Both the city and county of Durham were struck simultaneously late Friday, but pre-existing response plans allowed government officials to save their systems from a more catastrophic result, officials said.
Hackers of "Russian" origin targeted the city and county governments of Durham, N.C., over the weekend, hampering computer and communications networks with ransomware, according to local officials.
The attack, which used the infamous Ryuk malware strain typically spread through malicious attachments in phishing emails, was carried out late Friday by a Russian hacking group, according to the North Carolina State Bureau of Investigations, one of the agencies looking into the attack.
On the heels of a year with a precipitous rise in ransomware attacks on state and local government, the incident is one of several to occur in the first few months of 2020 that show the trend does not seem to be slowing.
City and county officials confirmed during a joint press conference Monday that the malware appears to have spread after internal employees clicked on infected emails.
Kerry Goode, the city's CIO, explained how the Durham's pre-existing cybercontingency plan, which involved bringing together shareholders like professionals from the North Carolina Department of Information Technology (DIT), MS-ISAC, and the state's cyber response team, helped curb the infection.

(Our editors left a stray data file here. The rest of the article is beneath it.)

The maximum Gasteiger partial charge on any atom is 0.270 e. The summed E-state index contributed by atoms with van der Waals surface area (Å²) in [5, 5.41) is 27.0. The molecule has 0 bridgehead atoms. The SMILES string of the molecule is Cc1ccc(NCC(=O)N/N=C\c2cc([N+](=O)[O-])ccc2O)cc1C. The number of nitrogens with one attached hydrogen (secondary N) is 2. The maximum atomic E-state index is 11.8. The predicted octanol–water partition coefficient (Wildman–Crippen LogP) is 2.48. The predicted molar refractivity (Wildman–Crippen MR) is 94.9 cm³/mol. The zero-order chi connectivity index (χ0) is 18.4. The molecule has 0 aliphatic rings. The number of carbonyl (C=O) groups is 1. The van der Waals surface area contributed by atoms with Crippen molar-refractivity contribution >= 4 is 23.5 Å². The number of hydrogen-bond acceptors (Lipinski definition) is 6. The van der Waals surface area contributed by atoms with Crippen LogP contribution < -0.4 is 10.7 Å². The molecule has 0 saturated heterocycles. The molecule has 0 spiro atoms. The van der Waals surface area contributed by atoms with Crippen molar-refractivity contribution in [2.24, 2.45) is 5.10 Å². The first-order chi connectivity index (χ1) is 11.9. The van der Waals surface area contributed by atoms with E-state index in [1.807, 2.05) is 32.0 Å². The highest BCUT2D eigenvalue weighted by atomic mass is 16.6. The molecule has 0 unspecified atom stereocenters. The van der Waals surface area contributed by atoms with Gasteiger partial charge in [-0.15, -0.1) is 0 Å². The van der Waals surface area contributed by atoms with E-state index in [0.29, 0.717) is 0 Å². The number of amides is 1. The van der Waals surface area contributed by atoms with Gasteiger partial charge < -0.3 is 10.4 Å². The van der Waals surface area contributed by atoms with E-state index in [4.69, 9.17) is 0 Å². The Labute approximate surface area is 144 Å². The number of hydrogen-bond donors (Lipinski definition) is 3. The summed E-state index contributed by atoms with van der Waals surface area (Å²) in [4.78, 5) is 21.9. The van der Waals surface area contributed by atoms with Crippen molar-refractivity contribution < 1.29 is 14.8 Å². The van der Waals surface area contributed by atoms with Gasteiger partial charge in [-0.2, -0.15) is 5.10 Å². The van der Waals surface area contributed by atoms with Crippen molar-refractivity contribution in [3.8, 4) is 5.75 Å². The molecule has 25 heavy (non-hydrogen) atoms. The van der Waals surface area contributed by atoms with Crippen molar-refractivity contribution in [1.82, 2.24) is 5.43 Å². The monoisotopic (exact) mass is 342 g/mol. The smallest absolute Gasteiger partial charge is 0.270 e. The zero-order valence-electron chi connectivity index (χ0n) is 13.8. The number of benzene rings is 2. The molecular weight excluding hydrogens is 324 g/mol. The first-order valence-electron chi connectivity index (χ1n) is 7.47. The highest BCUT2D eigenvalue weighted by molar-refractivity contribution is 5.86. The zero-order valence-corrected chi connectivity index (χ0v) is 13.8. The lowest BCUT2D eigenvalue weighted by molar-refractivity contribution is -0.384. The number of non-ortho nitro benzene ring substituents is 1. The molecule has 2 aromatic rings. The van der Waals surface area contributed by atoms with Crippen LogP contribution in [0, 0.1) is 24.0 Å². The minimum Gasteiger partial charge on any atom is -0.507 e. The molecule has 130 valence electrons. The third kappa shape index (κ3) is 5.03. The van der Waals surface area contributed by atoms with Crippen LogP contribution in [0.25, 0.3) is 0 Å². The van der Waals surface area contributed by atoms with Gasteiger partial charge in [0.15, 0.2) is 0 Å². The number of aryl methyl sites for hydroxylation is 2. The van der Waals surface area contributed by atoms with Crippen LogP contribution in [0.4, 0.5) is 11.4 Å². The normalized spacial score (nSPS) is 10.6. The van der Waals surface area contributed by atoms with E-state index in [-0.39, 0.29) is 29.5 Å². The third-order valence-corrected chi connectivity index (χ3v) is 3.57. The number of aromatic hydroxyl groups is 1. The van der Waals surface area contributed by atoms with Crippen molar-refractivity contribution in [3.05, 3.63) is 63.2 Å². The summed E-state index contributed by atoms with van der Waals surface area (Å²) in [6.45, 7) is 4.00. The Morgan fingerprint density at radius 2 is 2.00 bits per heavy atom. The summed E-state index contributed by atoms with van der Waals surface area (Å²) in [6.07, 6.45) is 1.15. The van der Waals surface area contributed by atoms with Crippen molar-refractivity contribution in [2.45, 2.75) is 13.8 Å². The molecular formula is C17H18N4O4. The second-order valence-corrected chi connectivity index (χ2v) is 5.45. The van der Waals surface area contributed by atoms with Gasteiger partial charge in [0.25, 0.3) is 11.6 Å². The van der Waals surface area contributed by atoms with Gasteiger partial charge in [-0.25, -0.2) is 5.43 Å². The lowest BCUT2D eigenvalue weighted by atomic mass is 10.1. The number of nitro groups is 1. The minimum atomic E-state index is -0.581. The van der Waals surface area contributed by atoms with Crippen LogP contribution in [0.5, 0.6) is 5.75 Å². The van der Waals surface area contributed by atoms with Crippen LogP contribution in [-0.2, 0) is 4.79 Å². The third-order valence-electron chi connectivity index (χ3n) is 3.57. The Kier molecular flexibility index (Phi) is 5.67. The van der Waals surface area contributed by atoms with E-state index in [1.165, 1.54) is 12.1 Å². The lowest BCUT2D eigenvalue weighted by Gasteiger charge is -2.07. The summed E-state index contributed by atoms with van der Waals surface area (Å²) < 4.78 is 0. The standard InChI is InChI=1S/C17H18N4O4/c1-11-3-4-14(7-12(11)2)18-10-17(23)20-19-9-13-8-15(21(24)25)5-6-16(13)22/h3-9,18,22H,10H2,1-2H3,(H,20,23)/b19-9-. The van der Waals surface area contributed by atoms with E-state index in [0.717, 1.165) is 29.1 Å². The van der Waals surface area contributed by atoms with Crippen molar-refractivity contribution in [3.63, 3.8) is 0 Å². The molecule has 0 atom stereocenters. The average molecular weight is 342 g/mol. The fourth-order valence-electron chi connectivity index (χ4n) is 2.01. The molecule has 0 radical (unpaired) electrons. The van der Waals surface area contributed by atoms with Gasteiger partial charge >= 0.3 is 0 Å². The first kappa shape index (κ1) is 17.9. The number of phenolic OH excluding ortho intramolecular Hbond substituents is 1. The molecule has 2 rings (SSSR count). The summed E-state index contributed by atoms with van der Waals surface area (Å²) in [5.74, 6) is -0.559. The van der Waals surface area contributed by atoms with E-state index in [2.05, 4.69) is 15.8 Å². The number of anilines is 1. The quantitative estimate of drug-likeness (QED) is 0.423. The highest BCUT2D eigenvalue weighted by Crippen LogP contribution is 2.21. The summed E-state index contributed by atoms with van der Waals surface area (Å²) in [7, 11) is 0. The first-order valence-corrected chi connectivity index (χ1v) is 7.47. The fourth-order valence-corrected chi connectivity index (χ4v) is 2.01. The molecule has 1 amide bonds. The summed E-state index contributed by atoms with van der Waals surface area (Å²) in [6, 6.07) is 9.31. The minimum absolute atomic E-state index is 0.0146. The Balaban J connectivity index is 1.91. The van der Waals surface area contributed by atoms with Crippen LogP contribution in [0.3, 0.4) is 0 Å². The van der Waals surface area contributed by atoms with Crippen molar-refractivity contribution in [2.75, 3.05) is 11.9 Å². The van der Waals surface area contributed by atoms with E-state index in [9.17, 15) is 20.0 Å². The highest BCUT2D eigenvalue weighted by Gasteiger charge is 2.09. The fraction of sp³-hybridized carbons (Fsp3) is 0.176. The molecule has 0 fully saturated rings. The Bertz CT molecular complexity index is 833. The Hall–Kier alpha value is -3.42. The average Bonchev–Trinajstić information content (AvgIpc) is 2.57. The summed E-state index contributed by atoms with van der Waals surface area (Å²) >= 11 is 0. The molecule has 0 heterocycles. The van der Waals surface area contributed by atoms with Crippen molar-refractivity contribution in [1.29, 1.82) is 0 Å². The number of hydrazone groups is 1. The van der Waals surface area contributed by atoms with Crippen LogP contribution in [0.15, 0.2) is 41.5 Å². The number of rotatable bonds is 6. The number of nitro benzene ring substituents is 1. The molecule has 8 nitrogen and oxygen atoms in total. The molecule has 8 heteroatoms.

Meanwhile Greg Marrow, county CIO, reported similar response and investigation steps that the regional government was taking to assess and recover from the incident.
Around 1,000 of the county's computers would have to be re-imaged, a routine cyberhygiene process in which infected devices have software removed and re-installed. Meanwhile, some 100 servers from the county's data center would also have to be rebuilt "from scratch," he said.
However, neither the city nor the county's data backups were compromised by the attack, and no personally identifiable data was accessed by the hackers, officials said.
Officials also shared that risk awareness training, the kind that would dissuade employees from clicking on a phishing email, is routinely encouraged and deployed.
The idea that both governments were purposefully targeted in some way or that the attack had something to do with it being an election year was brushed off.
"These attempts are going on all over the country, all over the world. This particular virus is prolific," said Durham City Manager Tom Bonfield, referring to the indiscriminate "shotgun"-style approach in which opportunistic hackers typically operate. "We just happened to have had the misfortune of [having] this happen simultaneously."